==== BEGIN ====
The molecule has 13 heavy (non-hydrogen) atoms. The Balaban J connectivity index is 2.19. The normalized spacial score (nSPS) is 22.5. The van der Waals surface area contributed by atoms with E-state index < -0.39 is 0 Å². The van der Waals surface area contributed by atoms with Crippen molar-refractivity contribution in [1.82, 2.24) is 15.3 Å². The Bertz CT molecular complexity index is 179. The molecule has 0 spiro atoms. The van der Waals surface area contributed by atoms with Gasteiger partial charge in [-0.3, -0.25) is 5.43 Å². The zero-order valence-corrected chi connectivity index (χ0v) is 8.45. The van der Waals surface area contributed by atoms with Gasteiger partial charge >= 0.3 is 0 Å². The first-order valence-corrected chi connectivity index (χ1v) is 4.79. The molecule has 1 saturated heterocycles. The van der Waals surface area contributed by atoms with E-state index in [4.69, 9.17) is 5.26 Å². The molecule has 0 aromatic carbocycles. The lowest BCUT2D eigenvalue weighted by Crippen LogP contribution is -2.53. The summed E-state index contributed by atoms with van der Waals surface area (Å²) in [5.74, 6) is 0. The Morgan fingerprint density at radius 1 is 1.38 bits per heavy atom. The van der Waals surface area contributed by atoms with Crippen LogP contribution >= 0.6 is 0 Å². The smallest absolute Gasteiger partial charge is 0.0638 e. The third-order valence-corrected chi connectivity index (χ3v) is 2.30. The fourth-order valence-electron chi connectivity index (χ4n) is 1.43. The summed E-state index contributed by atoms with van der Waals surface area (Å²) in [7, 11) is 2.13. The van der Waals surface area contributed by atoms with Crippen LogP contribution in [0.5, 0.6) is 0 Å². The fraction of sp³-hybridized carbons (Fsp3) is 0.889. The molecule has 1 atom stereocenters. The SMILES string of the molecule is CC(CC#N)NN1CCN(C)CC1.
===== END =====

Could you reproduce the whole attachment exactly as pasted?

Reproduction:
The molecule has 13 heavy (non-hydrogen) atoms. The Balaban J connectivity index is 2.19. The normalized spacial score (nSPS) is 22.5. The van der Waals surface area contributed by atoms with E-state index < -0.39 is 0 Å². The van der Waals surface area contributed by atoms with Crippen molar-refractivity contribution in [1.82, 2.24) is 15.3 Å². The Bertz CT molecular complexity index is 179. The molecule has 0 spiro atoms. The van der Waals surface area contributed by atoms with Gasteiger partial charge in [-0.3, -0.25) is 5.43 Å². The zero-order valence-corrected chi connectivity index (χ0v) is 8.45. The van der Waals surface area contributed by atoms with Gasteiger partial charge >= 0.3 is 0 Å². The first-order valence-corrected chi connectivity index (χ1v) is 4.79. The molecule has 1 saturated heterocycles. The van der Waals surface area contributed by atoms with E-state index in [4.69, 9.17) is 5.26 Å². The molecule has 0 aromatic carbocycles. The lowest BCUT2D eigenvalue weighted by Crippen LogP contribution is -2.53. The summed E-state index contributed by atoms with van der Waals surface area (Å²) in [5.74, 6) is 0. The Morgan fingerprint density at radius 1 is 1.38 bits per heavy atom. The van der Waals surface area contributed by atoms with Crippen LogP contribution >= 0.6 is 0 Å². The smallest absolute Gasteiger partial charge is 0.0638 e. The third-order valence-corrected chi connectivity index (χ3v) is 2.30. The fourth-order valence-electron chi connectivity index (χ4n) is 1.43. The summed E-state index contributed by atoms with van der Waals surface area (Å²) in [7, 11) is 2.13. The van der Waals surface area contributed by atoms with Crippen LogP contribution in [0.5, 0.6) is 0 Å². The fraction of sp³-hybridized carbons (Fsp3) is 0.889. The molecule has 1 atom stereocenters. The SMILES string of the molecule is CC(CC#N)NN1CCN(C)CC1.